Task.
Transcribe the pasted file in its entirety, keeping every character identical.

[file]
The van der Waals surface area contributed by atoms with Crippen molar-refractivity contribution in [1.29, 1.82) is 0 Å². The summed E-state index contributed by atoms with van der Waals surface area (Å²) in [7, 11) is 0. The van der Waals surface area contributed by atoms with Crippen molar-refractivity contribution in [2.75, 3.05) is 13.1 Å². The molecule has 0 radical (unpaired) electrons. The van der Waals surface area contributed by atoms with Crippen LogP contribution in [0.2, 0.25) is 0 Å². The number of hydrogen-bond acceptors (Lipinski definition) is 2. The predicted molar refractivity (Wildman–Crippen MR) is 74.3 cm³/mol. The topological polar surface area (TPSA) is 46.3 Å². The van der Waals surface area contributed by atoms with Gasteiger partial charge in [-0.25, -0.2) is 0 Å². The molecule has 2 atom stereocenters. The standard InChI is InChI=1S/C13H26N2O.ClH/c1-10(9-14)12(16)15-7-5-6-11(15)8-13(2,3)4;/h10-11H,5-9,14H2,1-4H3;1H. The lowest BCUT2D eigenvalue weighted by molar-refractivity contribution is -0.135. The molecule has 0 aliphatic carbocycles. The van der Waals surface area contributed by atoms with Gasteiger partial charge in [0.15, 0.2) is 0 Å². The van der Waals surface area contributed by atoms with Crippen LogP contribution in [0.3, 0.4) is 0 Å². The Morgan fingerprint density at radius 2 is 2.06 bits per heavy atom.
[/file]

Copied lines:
The van der Waals surface area contributed by atoms with Crippen molar-refractivity contribution in [1.29, 1.82) is 0 Å². The summed E-state index contributed by atoms with van der Waals surface area (Å²) in [7, 11) is 0. The van der Waals surface area contributed by atoms with Crippen molar-refractivity contribution in [2.75, 3.05) is 13.1 Å². The molecule has 0 radical (unpaired) electrons. The van der Waals surface area contributed by atoms with Crippen LogP contribution in [0.2, 0.25) is 0 Å². The number of hydrogen-bond acceptors (Lipinski definition) is 2. The predicted molar refractivity (Wildman–Crippen MR) is 74.3 cm³/mol. The topological polar surface area (TPSA) is 46.3 Å². The van der Waals surface area contributed by atoms with Gasteiger partial charge in [-0.25, -0.2) is 0 Å². The molecule has 2 atom stereocenters. The standard InChI is InChI=1S/C13H26N2O.ClH/c1-10(9-14)12(16)15-7-5-6-11(15)8-13(2,3)4;/h10-11H,5-9,14H2,1-4H3;1H. The lowest BCUT2D eigenvalue weighted by molar-refractivity contribution is -0.135. The molecule has 0 aliphatic carbocycles. The van der Waals surface area contributed by atoms with Gasteiger partial charge in [0.15, 0.2) is 0 Å². The van der Waals surface area contributed by atoms with Crippen LogP contribution in [0.3, 0.4) is 0 Å². The Morgan fingerprint density at radius 2 is 2.06 bits per heavy atom.